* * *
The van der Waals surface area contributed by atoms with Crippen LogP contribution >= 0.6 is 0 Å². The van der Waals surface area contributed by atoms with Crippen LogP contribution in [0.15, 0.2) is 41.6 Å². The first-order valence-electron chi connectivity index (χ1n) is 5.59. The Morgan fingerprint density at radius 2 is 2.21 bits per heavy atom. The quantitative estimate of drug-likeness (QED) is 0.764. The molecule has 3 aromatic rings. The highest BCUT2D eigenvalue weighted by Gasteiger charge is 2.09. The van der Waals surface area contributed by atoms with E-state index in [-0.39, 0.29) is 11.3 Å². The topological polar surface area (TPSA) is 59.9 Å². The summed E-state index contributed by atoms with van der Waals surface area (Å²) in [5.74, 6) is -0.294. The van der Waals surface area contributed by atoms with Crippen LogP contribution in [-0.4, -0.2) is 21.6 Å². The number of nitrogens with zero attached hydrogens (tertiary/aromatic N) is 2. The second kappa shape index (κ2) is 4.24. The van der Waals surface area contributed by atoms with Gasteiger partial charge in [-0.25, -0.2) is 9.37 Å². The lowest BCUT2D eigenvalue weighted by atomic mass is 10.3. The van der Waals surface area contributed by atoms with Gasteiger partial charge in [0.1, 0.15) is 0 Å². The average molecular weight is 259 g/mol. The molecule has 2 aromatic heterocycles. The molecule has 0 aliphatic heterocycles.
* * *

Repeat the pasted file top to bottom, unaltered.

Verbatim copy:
The van der Waals surface area contributed by atoms with Crippen LogP contribution >= 0.6 is 0 Å². The van der Waals surface area contributed by atoms with Crippen LogP contribution in [0.15, 0.2) is 41.6 Å². The first-order valence-electron chi connectivity index (χ1n) is 5.59. The Morgan fingerprint density at radius 2 is 2.21 bits per heavy atom. The quantitative estimate of drug-likeness (QED) is 0.764. The molecule has 3 aromatic rings. The highest BCUT2D eigenvalue weighted by Gasteiger charge is 2.09. The van der Waals surface area contributed by atoms with E-state index in [-0.39, 0.29) is 11.3 Å². The topological polar surface area (TPSA) is 59.9 Å². The summed E-state index contributed by atoms with van der Waals surface area (Å²) in [5.74, 6) is -0.294. The van der Waals surface area contributed by atoms with Crippen LogP contribution in [-0.4, -0.2) is 21.6 Å². The number of nitrogens with zero attached hydrogens (tertiary/aromatic N) is 2. The second kappa shape index (κ2) is 4.24. The van der Waals surface area contributed by atoms with Gasteiger partial charge in [-0.25, -0.2) is 9.37 Å². The lowest BCUT2D eigenvalue weighted by atomic mass is 10.3. The van der Waals surface area contributed by atoms with Gasteiger partial charge in [0.1, 0.15) is 0 Å². The average molecular weight is 259 g/mol. The molecule has 2 aromatic heterocycles. The molecule has 0 aliphatic heterocycles.